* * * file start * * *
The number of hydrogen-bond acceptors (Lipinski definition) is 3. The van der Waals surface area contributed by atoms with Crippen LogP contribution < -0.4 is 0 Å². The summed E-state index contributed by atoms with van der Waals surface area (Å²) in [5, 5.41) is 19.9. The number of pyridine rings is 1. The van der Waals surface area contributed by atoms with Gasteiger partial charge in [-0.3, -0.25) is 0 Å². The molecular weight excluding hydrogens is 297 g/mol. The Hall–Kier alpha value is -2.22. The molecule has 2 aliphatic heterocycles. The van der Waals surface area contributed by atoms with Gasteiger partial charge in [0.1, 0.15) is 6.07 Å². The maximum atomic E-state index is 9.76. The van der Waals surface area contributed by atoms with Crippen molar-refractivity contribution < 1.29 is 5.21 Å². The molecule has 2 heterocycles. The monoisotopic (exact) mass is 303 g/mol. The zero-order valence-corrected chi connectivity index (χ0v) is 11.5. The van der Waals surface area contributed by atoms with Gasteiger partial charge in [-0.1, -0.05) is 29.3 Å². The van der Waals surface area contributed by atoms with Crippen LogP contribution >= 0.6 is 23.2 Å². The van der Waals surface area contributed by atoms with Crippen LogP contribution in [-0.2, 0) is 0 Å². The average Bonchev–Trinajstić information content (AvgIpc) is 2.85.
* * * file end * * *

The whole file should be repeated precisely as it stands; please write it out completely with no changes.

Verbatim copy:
The number of hydrogen-bond acceptors (Lipinski definition) is 3. The van der Waals surface area contributed by atoms with Crippen LogP contribution < -0.4 is 0 Å². The summed E-state index contributed by atoms with van der Waals surface area (Å²) in [5, 5.41) is 19.9. The number of pyridine rings is 1. The van der Waals surface area contributed by atoms with Gasteiger partial charge in [-0.3, -0.25) is 0 Å². The molecular weight excluding hydrogens is 297 g/mol. The Hall–Kier alpha value is -2.22. The molecule has 2 aliphatic heterocycles. The van der Waals surface area contributed by atoms with Gasteiger partial charge in [0.1, 0.15) is 6.07 Å². The maximum atomic E-state index is 9.76. The van der Waals surface area contributed by atoms with Crippen molar-refractivity contribution < 1.29 is 5.21 Å². The molecule has 2 heterocycles. The monoisotopic (exact) mass is 303 g/mol. The zero-order valence-corrected chi connectivity index (χ0v) is 11.5. The van der Waals surface area contributed by atoms with Gasteiger partial charge in [-0.1, -0.05) is 29.3 Å². The van der Waals surface area contributed by atoms with Crippen LogP contribution >= 0.6 is 23.2 Å². The van der Waals surface area contributed by atoms with Crippen LogP contribution in [-0.2, 0) is 0 Å². The average Bonchev–Trinajstić information content (AvgIpc) is 2.85.